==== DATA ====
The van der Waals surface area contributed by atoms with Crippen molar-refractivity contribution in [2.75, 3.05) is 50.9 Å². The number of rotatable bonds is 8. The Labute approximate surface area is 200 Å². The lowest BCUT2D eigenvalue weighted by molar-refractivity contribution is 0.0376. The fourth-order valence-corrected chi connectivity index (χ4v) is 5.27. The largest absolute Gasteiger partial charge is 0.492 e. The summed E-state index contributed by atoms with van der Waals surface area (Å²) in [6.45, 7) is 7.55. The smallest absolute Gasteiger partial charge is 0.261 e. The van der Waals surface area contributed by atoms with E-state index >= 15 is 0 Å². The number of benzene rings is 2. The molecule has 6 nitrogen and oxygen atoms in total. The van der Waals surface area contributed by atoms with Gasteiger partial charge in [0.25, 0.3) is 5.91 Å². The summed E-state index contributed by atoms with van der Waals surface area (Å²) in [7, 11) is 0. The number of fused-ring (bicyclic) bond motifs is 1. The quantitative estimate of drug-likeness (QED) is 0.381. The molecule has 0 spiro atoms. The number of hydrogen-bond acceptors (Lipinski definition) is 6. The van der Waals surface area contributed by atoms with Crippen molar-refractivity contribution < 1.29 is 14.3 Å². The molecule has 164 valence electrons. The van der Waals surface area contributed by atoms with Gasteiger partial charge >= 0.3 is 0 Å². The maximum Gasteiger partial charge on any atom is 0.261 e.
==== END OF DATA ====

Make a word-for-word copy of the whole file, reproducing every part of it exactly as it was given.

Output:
The van der Waals surface area contributed by atoms with Crippen molar-refractivity contribution in [2.75, 3.05) is 50.9 Å². The number of rotatable bonds is 8. The Labute approximate surface area is 200 Å². The lowest BCUT2D eigenvalue weighted by molar-refractivity contribution is 0.0376. The fourth-order valence-corrected chi connectivity index (χ4v) is 5.27. The largest absolute Gasteiger partial charge is 0.492 e. The summed E-state index contributed by atoms with van der Waals surface area (Å²) in [6.45, 7) is 7.55. The smallest absolute Gasteiger partial charge is 0.261 e. The van der Waals surface area contributed by atoms with E-state index >= 15 is 0 Å². The number of benzene rings is 2. The molecule has 6 nitrogen and oxygen atoms in total. The van der Waals surface area contributed by atoms with Gasteiger partial charge in [0.25, 0.3) is 5.91 Å². The summed E-state index contributed by atoms with van der Waals surface area (Å²) in [7, 11) is 0. The number of fused-ring (bicyclic) bond motifs is 1. The quantitative estimate of drug-likeness (QED) is 0.381. The molecule has 0 spiro atoms. The number of hydrogen-bond acceptors (Lipinski definition) is 6. The van der Waals surface area contributed by atoms with Crippen molar-refractivity contribution < 1.29 is 14.3 Å². The molecule has 164 valence electrons. The van der Waals surface area contributed by atoms with Gasteiger partial charge >= 0.3 is 0 Å². The maximum Gasteiger partial charge on any atom is 0.261 e.